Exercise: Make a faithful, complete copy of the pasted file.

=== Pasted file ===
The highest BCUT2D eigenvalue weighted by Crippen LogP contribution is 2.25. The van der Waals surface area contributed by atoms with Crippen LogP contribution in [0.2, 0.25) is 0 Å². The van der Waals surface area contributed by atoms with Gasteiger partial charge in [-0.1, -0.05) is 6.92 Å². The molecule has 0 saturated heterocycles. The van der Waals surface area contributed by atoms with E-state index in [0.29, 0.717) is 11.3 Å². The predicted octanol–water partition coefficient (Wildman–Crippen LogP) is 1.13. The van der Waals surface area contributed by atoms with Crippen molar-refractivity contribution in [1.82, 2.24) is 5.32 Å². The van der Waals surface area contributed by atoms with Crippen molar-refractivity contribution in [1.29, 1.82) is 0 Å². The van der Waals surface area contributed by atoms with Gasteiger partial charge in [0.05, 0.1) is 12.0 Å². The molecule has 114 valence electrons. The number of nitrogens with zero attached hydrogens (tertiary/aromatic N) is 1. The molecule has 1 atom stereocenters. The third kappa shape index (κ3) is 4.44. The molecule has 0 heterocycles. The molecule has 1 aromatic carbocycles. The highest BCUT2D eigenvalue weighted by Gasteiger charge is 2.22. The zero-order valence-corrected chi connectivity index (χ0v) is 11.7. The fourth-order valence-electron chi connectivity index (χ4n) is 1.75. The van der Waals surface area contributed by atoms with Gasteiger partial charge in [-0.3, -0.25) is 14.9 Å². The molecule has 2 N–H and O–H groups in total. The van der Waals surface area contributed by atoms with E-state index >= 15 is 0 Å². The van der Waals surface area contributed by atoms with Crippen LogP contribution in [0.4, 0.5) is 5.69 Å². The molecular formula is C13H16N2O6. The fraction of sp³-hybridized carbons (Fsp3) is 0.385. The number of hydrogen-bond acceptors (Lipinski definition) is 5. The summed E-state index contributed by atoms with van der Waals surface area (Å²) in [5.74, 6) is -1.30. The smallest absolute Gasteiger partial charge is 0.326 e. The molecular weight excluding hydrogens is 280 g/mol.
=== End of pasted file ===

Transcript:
The highest BCUT2D eigenvalue weighted by Crippen LogP contribution is 2.25. The van der Waals surface area contributed by atoms with Crippen LogP contribution in [0.2, 0.25) is 0 Å². The van der Waals surface area contributed by atoms with Gasteiger partial charge in [-0.1, -0.05) is 6.92 Å². The molecule has 0 saturated heterocycles. The van der Waals surface area contributed by atoms with E-state index in [0.29, 0.717) is 11.3 Å². The predicted octanol–water partition coefficient (Wildman–Crippen LogP) is 1.13. The van der Waals surface area contributed by atoms with Crippen molar-refractivity contribution in [1.82, 2.24) is 5.32 Å². The van der Waals surface area contributed by atoms with Crippen molar-refractivity contribution in [1.29, 1.82) is 0 Å². The van der Waals surface area contributed by atoms with Gasteiger partial charge in [0.05, 0.1) is 12.0 Å². The molecule has 114 valence electrons. The number of nitrogens with zero attached hydrogens (tertiary/aromatic N) is 1. The molecule has 1 atom stereocenters. The third kappa shape index (κ3) is 4.44. The molecule has 0 heterocycles. The molecule has 1 aromatic carbocycles. The highest BCUT2D eigenvalue weighted by Gasteiger charge is 2.22. The zero-order valence-corrected chi connectivity index (χ0v) is 11.7. The fourth-order valence-electron chi connectivity index (χ4n) is 1.75. The van der Waals surface area contributed by atoms with Gasteiger partial charge in [-0.3, -0.25) is 14.9 Å². The molecule has 2 N–H and O–H groups in total. The van der Waals surface area contributed by atoms with E-state index >= 15 is 0 Å². The van der Waals surface area contributed by atoms with Crippen LogP contribution in [0.4, 0.5) is 5.69 Å². The molecular formula is C13H16N2O6. The fraction of sp³-hybridized carbons (Fsp3) is 0.385. The number of hydrogen-bond acceptors (Lipinski definition) is 5. The summed E-state index contributed by atoms with van der Waals surface area (Å²) in [5.74, 6) is -1.30. The smallest absolute Gasteiger partial charge is 0.326 e. The molecular weight excluding hydrogens is 280 g/mol.